Bonding to polymers: Metal oxides can also be bonded with coupling agents, including organic coupling agents, that can bond (or entangle) with polymer chains. This was demonstrated using a "worst case" scenario, namely, hydrophobic polymers (polyethylene (PE) and polypropylene (PP)), since they are incompatible with ionic ceramics. Several possibilities were considered for bonding the SiCh to the relatively inert polypropylene or polyethylene. For polyethylene, a silane copolymer with polyethylene chains is available (Figure 5A), so the polyethylene chains of the silane can entangle with polyethylene films upon solvent casting or melting. For both polyethylene and polypropylene, dipodal silanes, with two anchoring "feet" to the SiCh (providing 6 rather than 3 bonds to the SiOH groups) and an intervening alkyl (decane or octane) chain to entangle with the polyethylene or polypropylene chains, were investigated (Figure 5 B and C). Lastly, a reactive silane (Figure 5D was considered that forms covalent bonds (replacing C-H with C-C bonds) with polypropylene or polyethylene (Figure 6).

The silanes were tested with polyethylene or polypropylene. The silane coupling agents were applied to quartz (crystalline SiCh), borosilicate slides or Vicor (amorphous SiCh) glass by dissolution/evaporation in acetone. Polyethylene, polypropylene or laminate (with polypropylene layer) were heat pressed (~ 100 °C) using a simple weight for 1 h. The order of bond strength, using a simple peel test was: polyethylene-silane < dipodal silane « reactive silane. Since the greatest bond strength was achieved using the reactive silane, it was then evaluated between two quartz slides (silanated with silyl sulfonylazide) and between two lithium phosphate glass pieces on which the SiCh coating had been deposited (and silanated with silyl sulfonylazide). These exhibited similar peel behavior (a strong bond), indicating that there was good adhesion between the SiC coating and the lithium phosphate ceramic glass. Once these preliminary results were obtained, the reactive silane (6-azidosulfonylhexyl-triethoxy silane) was applied to the SiCh coated lithium phosphate ceramic glass and polypropylene, and the percent silane in acetone and the silanization time were varied to optimize the bond strength, with the highest bond strengths of > 1.5 kg (2 wt% silane overnight treatment). These results give guidance on the conditions necessary to prepare SiC -LICGC interfaces with mixed silanes, which will be required for interfaces that are SICs (e.g. PEG-silane for Li + ion conduction and anion-silane to provide immobile anions) or interfaces with different silanes to conduct Li + ions (e.g. PEG-silane) and bond to a polymer (e.g. reactive silane).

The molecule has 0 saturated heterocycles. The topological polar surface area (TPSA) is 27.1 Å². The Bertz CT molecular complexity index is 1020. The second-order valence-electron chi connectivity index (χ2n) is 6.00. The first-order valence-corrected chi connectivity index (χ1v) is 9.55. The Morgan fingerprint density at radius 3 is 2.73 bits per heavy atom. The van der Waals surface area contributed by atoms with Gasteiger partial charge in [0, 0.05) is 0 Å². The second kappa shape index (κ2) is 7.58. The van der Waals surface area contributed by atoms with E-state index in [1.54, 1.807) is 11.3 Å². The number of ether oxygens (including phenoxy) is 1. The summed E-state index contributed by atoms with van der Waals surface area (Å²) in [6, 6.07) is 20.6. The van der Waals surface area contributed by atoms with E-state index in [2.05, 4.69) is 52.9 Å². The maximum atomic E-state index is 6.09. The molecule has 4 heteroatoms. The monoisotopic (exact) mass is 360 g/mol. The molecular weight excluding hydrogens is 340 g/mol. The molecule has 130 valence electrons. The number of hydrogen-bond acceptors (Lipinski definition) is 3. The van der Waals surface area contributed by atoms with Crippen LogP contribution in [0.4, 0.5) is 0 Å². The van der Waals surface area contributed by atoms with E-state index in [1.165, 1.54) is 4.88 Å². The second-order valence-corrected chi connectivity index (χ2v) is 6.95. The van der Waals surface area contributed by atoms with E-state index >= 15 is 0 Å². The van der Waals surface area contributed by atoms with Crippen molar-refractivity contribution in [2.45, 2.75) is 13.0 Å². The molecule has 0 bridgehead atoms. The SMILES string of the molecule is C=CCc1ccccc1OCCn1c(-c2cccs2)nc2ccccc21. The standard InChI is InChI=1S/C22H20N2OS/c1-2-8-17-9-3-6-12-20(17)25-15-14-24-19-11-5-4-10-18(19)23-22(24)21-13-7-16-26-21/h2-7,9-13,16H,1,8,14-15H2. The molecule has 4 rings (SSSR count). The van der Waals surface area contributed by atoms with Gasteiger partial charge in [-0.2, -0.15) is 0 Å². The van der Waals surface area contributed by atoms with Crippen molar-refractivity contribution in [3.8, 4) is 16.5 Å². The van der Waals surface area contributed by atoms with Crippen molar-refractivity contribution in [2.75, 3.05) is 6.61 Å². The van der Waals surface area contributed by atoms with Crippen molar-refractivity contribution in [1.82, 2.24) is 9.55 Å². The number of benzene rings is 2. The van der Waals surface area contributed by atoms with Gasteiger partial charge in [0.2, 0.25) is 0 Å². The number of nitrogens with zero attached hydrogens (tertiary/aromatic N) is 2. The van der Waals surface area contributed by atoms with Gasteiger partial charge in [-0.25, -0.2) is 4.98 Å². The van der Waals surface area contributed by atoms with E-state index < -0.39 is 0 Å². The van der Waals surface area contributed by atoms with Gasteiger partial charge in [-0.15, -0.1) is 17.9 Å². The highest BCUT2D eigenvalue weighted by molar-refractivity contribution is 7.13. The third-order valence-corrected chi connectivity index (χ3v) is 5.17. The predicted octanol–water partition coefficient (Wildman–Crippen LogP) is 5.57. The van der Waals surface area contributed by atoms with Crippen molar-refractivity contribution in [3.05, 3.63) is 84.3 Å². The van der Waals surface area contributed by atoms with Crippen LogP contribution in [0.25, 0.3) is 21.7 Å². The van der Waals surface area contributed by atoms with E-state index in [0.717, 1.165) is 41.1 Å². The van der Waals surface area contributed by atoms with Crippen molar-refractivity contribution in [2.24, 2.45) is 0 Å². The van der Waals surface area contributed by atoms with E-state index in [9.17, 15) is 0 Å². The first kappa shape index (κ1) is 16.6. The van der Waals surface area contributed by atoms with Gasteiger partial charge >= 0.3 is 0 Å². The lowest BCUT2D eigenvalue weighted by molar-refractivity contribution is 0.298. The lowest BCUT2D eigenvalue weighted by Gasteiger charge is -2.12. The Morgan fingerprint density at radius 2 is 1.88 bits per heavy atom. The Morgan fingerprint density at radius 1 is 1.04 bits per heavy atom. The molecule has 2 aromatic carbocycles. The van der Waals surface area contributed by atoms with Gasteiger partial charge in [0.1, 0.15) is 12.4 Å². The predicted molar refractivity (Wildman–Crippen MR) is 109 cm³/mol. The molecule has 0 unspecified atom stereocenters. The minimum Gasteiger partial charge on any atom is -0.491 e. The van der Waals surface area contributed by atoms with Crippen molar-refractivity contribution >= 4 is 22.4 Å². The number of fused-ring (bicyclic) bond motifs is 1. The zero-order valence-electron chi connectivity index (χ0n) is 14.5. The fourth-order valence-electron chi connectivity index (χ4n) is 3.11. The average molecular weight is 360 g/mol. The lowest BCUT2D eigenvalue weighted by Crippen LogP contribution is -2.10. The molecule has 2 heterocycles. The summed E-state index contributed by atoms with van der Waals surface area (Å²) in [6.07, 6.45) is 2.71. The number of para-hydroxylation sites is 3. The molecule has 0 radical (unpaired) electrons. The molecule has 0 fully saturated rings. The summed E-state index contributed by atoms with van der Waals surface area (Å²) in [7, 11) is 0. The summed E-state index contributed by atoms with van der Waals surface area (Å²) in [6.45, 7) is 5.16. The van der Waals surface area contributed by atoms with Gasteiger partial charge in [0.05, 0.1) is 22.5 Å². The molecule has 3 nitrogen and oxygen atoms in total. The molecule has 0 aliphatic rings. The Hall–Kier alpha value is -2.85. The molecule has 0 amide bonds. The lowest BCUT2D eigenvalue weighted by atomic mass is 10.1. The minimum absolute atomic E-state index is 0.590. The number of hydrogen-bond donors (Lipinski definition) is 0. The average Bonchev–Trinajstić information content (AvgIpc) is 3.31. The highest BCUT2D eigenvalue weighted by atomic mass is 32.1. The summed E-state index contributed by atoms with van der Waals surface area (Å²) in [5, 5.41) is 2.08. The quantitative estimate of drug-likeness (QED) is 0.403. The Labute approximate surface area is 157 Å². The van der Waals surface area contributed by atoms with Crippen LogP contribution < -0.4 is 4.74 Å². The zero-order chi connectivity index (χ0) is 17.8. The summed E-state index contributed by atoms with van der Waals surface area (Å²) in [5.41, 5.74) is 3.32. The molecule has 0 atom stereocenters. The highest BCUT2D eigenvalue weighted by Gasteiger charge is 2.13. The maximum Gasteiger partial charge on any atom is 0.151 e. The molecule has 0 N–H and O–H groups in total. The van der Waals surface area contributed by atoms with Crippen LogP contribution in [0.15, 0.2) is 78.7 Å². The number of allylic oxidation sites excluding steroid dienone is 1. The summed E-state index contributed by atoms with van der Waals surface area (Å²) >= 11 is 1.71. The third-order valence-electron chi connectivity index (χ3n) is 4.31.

Example 2: Silanated Silica Ceramic Conductivity

Conductivity tests show that low interfacial resistance (high conductivities) can be obtained when the LICGC-SiC is silanated with PEG-silane/LiTFSI (O/Li = 12/1) or infused with mixtures of G4/L1TFSI (O/Li = 4/1). The area of each sample was kept at 0.25 cm 2 . The conductivity of the pure LICGC was tested between stainless steel (SS) electrodes, using carbon paste to make electrical contact. Temperature dependent Z" vs Z' impedance plots from the EIS data (Figure 7) are similar to those reported in the literature [Zhu et al, 2016, Journal of Materials Chemistry A, 4, (9), 3253-3266; Richards et al., 2016, Chemistry of Materials, 28, (1), 266-273]. At low temperature there are two distinguishable semicircles. The one at higher frequency (to the left) is attributed to the grain boundary resistance, with the bulk resistance the intercept at high frequency (125 Ω). The semicircle at lower frequency (to right) is attributed to the resistance between the LICGC and the conductive paste. With increasing temperature, the two semicircles form one broadened semicircle, with the high frequency intercept still the bulk resistance of 125 Ω and a conductivity of 1.5x 10 "4 S/cm at 30 °C, in agreement with data provided by the supplier (Ohara Corp.). By comparison, the impedance data for tetraglyme (G4)/LiTFSI (O/Li = 4/1) shows only a slanted straight line (Figure 8), due to electrode polarization, with no semicircle from interfacial resistance.